Howlin History, Family Crest & Coats of Arms
The present generation of the Howlin family is only the most recent to bear a name that dates back to the ancient Anglo-Saxon culture of Britain. Their name comes from having lived in the county of Lancashire, where they held the estate of Holden in the parish of Haslingden.
Early Origins of the Howlin family
The surname Howlin was first found in Lancashire where "Holden was an estate in the parish of Haslingden. A family of that name early sprang from the place." .
"Lancashire is the great home of the Holdens. The ancient gentle family of the Holdens, of Holden, Haslingden, dates back to the 13th century; from it there branched off in the 16th century the Holdens of Todd Hall in the same parish. The Holdens of Ewood, Livesey, date back to the reign of Henry VIII. The Holdens of Aston, Derbyshire, who go back to the beginning of the 17th century, may hail from the Lancashire stock." 
Other early records include: Robert de Holden, Lancashire, listed there during the reign of Henry III; and Magota de Holdene who was listed in the Yorkshire Poll Tax Rolls. The Wills at Chester list the following: Oliver Holden, of Haslingden, Lincolnshire in 1588; Adam Holden, of Spotland, Lancashire in 1596; and Catherine Holden, of Holden in 1685. The Preston Guild Rolls of 1642 list Ralph Holden de Holden.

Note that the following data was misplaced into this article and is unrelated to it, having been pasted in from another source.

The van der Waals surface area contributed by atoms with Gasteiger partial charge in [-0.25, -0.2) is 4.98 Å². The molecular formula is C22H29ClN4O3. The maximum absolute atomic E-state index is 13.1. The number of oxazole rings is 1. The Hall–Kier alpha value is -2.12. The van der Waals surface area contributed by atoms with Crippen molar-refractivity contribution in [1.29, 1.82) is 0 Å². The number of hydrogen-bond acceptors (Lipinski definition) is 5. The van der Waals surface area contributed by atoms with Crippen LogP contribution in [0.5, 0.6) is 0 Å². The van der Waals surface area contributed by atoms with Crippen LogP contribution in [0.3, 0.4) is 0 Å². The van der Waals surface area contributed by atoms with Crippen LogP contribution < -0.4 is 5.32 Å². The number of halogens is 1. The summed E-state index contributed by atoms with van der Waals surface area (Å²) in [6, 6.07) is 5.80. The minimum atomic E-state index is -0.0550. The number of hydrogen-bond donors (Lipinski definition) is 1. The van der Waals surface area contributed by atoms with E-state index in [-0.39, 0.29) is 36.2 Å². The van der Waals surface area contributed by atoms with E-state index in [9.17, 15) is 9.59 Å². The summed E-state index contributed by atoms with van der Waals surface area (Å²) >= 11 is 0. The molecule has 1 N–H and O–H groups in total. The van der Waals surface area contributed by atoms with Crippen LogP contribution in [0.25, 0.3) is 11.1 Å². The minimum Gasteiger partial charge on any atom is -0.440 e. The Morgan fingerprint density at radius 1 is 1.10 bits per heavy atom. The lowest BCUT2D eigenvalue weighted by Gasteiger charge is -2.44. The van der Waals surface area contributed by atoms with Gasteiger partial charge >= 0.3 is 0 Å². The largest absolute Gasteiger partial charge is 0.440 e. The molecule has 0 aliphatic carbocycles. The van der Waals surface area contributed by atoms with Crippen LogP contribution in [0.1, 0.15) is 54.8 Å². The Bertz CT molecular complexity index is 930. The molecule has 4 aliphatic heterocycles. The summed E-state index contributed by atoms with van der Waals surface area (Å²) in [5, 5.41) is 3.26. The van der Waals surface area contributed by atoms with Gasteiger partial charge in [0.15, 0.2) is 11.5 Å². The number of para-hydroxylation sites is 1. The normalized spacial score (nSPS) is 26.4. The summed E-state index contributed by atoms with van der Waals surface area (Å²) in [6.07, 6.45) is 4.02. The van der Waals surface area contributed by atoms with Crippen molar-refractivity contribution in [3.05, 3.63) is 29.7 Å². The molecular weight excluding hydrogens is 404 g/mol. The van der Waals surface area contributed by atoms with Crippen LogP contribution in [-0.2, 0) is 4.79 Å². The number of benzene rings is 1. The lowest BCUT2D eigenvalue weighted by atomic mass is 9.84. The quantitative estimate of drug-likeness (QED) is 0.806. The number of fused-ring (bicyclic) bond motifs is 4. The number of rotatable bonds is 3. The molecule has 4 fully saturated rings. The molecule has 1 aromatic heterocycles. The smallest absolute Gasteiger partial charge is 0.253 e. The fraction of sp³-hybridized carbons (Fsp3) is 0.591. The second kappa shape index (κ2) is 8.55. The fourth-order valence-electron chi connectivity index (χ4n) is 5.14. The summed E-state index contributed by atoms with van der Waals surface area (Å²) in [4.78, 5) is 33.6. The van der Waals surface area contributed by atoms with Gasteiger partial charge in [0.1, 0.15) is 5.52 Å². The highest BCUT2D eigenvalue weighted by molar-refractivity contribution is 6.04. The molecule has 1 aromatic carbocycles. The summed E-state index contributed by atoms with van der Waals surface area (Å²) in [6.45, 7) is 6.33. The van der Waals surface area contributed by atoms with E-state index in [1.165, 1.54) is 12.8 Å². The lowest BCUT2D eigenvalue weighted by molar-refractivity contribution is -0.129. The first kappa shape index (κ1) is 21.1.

Early History of the Howlin family
This web page shows only a small excerpt of our Howlin research. Another 104 words (7 lines of text) covering the years 1285, 1596, 1662, 1596, 1618, 1623, 1710, 1778, 1539, 1599, 1539, 1571, 1578, 1580, 1583 and are included under the topic Early Howlin History in all our PDF Extended History products and printed products wherever possible.